Is it at multiple places like on the firewall, in email and on endpoints that may enhance its effectiveness? Are there any network or system blind spots that the program cannot see?

Do the data loss prevention solutions contemplate encrypted traffic?

The solutions cannot detect unauthorized data transfer or use if the underlying data is encrypted. Many solutions now offer the ability to do man-in-the-middle decryption of encrypted traffic to permit inspection.

May I see the summary dashboarding for data loss prevention tools?

Tools for these programs have management consoles; the legal team can shoulder surf technology staff and view the number of alerts popping up. Legal may inquire if alerts are resolved promptly and ask for related documentation.

Are we reviewing our data loss prevention permitted whitelists?

The tools can generate a significant number of false positives requiring research. However, those exceptions should be reviewed regularly.

Have our data loss prevention tools incorporating artificial intelligence and machine learning technologies been tuned?

If not, it could result in a lax whitelist — and more data leaving your environment than desired. It could also result in overly restrictive settings, potentially impeding needed business communications.

Check the checker. Periodically test and see if it is possible to exfiltrate data without triggering the data loss prevention tool. On the restrictive side, employees will let you know and staff appropriately to investigate employee work impediment concerns.

4. What protections are on our codebase and other critical company intellectual property?

Ask if your colleagues know what critical pieces of intellectual property and code are the company's lifeblood. With this understanding, ask where this information lies.

Often, developers may have full copies of code on company or personal workstations. They might even misuse code-vaulting products. There are many ways that company vaulting software is misused, but a few key questions are the following:

  • Are your employees aware of what items and code are critical intellectual property of the company?

  • Are there ways for development staff to copy company code without logging in? Sometimes this can occur when developers use a command prompt interface and not the vaulting graphical user interface.

  • If your company vaulting software has both public and private components, is anyone monitoring the public presence or the usernames of your developers?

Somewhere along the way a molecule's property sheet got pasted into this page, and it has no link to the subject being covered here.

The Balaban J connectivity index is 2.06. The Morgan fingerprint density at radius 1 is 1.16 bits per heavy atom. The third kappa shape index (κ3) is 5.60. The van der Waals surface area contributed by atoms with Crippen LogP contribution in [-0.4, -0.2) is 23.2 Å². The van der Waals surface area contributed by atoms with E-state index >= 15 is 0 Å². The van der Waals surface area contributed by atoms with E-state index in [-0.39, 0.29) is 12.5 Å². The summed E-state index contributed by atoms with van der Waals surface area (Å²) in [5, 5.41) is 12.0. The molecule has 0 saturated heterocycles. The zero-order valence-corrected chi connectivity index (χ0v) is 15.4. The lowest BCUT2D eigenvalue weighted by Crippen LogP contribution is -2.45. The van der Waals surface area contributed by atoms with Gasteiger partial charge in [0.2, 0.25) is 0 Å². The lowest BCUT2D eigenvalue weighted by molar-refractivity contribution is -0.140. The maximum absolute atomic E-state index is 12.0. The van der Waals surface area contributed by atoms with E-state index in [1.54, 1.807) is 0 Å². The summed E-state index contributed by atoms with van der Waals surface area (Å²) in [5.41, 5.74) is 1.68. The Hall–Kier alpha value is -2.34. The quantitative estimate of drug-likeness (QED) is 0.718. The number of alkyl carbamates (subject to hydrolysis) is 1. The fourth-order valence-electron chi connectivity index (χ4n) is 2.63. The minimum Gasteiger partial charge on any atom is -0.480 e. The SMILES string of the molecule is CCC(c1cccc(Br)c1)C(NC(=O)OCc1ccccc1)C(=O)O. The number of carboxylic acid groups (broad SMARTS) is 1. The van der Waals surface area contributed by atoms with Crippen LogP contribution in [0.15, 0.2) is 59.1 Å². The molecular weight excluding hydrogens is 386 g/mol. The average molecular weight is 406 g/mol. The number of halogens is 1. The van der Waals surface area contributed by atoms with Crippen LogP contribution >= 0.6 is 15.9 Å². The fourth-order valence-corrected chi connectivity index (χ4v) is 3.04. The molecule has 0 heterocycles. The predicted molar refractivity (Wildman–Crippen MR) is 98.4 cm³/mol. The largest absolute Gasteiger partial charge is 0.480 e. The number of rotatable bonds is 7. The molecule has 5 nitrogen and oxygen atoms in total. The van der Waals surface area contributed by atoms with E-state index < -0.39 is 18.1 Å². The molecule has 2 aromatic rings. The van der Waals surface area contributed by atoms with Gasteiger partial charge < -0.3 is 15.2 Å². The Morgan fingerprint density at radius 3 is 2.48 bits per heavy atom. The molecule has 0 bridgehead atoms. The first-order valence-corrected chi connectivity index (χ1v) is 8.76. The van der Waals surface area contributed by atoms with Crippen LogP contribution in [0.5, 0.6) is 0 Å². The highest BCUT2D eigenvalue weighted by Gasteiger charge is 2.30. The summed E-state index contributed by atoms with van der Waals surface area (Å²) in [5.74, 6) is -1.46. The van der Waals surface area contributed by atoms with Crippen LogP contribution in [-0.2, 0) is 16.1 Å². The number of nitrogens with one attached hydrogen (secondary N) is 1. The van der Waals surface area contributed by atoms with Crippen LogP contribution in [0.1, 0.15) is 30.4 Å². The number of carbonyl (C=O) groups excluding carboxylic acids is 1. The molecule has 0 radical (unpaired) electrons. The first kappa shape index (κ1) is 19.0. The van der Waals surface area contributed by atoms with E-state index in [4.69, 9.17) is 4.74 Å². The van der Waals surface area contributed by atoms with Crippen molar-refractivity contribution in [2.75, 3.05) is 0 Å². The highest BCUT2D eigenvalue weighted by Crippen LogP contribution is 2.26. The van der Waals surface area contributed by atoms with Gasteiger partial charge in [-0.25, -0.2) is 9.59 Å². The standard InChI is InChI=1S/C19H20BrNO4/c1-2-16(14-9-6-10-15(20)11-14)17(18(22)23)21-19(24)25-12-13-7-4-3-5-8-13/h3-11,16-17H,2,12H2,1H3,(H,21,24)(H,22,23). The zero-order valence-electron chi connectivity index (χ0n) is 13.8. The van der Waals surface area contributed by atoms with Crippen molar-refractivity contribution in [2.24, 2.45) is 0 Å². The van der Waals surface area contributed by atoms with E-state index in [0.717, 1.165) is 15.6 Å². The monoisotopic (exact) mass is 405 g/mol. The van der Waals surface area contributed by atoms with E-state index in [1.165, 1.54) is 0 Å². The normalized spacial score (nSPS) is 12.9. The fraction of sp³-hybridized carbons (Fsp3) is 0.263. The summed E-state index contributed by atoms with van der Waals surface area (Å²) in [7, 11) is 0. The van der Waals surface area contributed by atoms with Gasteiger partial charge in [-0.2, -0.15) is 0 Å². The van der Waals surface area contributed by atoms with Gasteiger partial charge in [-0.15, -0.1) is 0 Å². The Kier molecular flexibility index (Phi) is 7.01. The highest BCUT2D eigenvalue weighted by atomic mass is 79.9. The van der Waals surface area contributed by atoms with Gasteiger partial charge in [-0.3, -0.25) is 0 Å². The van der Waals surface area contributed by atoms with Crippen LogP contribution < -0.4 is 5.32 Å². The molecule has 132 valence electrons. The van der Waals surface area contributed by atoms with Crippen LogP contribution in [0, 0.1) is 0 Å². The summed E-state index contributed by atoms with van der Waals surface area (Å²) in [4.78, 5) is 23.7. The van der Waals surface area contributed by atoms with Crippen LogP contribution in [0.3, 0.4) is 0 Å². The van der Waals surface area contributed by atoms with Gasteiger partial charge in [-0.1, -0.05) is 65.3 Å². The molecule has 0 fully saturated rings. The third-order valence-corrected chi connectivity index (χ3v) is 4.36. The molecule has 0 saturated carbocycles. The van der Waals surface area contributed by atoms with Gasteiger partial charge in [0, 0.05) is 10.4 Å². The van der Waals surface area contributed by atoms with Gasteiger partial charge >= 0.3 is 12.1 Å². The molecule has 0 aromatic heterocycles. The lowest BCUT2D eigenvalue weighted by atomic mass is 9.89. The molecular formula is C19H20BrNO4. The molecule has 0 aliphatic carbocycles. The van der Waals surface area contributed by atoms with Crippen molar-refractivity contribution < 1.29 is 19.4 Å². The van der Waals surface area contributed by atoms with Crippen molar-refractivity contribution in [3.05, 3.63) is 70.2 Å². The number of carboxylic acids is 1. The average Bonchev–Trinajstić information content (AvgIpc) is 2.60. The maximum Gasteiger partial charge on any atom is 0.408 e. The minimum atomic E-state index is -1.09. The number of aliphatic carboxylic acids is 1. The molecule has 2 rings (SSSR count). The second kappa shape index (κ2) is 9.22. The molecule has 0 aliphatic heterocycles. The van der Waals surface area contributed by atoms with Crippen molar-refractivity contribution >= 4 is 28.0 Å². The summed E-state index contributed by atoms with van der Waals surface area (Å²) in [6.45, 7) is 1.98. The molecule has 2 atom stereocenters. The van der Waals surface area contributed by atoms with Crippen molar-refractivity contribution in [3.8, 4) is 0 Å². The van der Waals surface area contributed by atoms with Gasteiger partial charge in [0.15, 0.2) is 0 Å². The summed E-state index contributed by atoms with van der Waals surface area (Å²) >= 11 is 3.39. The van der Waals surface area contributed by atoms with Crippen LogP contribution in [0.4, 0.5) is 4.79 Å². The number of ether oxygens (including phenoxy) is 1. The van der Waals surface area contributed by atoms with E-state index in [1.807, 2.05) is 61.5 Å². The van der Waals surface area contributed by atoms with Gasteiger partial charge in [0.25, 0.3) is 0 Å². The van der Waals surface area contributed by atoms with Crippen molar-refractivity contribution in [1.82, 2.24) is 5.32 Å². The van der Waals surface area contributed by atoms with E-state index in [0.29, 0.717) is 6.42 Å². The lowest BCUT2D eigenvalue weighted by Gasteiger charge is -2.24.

5. What are our operational chokepoints that harm the company, if impaired?

Consider that data misuse is not the only concern for a company. A company insider is far more aware of the operational processes and systems that keep business running.

Insiders may know the systems and processes that can be shut down and cause the company considerable harm. Ask your colleagues if they are aware of what company systems and operational trigger points must be monitored more aggressively with staffing prioritization to ensure that alerts are addressed.

6. Have we considered physical threats to our environment?

Even with some staff working from home, physical security is still a concern. Physical security may be reviewed by security, IT, facilities or compliance. Sometimes, joint responsibility can lead to a lack of responsible ownership.

Identify who is responsible for noticing bulging bags, unauthorized memory sticks, missing hard drives, unauthorized visitors, video use and true physical safety concerns like an active shooter or other altercation. It can be helpful to develop a responsibility assignment matrix for each department's responsibilities to recognize responsibility gaps.

COVID-19 creates a unique opportunity for organizations to reexamine insider threats and address them for the new normal of remote work and beyond once work resumes to normal operations. We hope these questions help strike up the right internal conversations to evaluate your program.



Amy S. Mushahwar is a partner at Alston & Bird LLP.

The opinions expressed are those of the author(s) and do not necessarily reflect the views of the firm, its clients, or Portfolio Media Inc., or any of its or their respective affiliates. This article is for general information purposes and is not intended to be and should not be taken as legal advice.

[1] See https://www.bloomberg.com/news/articles/2014-01-09/pentagon-finds-snowden-took-1-7-million-files-rogers-says.

[2] See https://www.computerweekly.com/news/252467556/Former-AWS-engineer-arrested-for-Capital-One-data-breach.